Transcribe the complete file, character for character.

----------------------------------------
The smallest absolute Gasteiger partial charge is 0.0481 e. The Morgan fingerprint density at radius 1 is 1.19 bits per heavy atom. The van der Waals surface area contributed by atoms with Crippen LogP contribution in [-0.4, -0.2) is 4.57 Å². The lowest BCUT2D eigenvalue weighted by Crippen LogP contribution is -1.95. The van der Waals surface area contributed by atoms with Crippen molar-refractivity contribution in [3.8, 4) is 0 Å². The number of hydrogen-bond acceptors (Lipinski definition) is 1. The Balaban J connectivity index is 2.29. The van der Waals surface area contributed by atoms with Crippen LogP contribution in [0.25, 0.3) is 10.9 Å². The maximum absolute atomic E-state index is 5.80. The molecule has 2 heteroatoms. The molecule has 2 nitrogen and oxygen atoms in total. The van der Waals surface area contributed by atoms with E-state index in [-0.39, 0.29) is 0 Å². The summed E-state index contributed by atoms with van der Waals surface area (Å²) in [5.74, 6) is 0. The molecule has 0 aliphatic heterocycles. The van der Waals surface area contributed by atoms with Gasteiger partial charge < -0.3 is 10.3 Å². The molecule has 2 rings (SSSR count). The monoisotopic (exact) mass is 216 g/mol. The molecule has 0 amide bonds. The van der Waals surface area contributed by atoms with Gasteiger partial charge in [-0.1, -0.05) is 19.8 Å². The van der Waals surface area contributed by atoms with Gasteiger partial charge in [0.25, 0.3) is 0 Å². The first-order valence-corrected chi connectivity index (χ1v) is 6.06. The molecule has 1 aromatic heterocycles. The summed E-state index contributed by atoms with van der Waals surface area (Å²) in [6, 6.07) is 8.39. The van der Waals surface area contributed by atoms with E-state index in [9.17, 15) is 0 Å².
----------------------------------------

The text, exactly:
The smallest absolute Gasteiger partial charge is 0.0481 e. The Morgan fingerprint density at radius 1 is 1.19 bits per heavy atom. The van der Waals surface area contributed by atoms with Crippen LogP contribution in [-0.4, -0.2) is 4.57 Å². The lowest BCUT2D eigenvalue weighted by Crippen LogP contribution is -1.95. The van der Waals surface area contributed by atoms with Crippen molar-refractivity contribution in [3.8, 4) is 0 Å². The number of hydrogen-bond acceptors (Lipinski definition) is 1. The Balaban J connectivity index is 2.29. The van der Waals surface area contributed by atoms with Crippen LogP contribution in [0.25, 0.3) is 10.9 Å². The maximum absolute atomic E-state index is 5.80. The molecule has 2 heteroatoms. The molecule has 2 nitrogen and oxygen atoms in total. The van der Waals surface area contributed by atoms with E-state index in [-0.39, 0.29) is 0 Å². The summed E-state index contributed by atoms with van der Waals surface area (Å²) in [5.74, 6) is 0. The molecule has 0 aliphatic heterocycles. The van der Waals surface area contributed by atoms with Gasteiger partial charge < -0.3 is 10.3 Å². The molecule has 2 rings (SSSR count). The monoisotopic (exact) mass is 216 g/mol. The molecule has 0 amide bonds. The van der Waals surface area contributed by atoms with Gasteiger partial charge in [-0.1, -0.05) is 19.8 Å². The van der Waals surface area contributed by atoms with Gasteiger partial charge in [0.25, 0.3) is 0 Å². The first-order valence-corrected chi connectivity index (χ1v) is 6.06. The molecule has 1 aromatic heterocycles. The summed E-state index contributed by atoms with van der Waals surface area (Å²) in [6, 6.07) is 8.39. The van der Waals surface area contributed by atoms with E-state index in [9.17, 15) is 0 Å².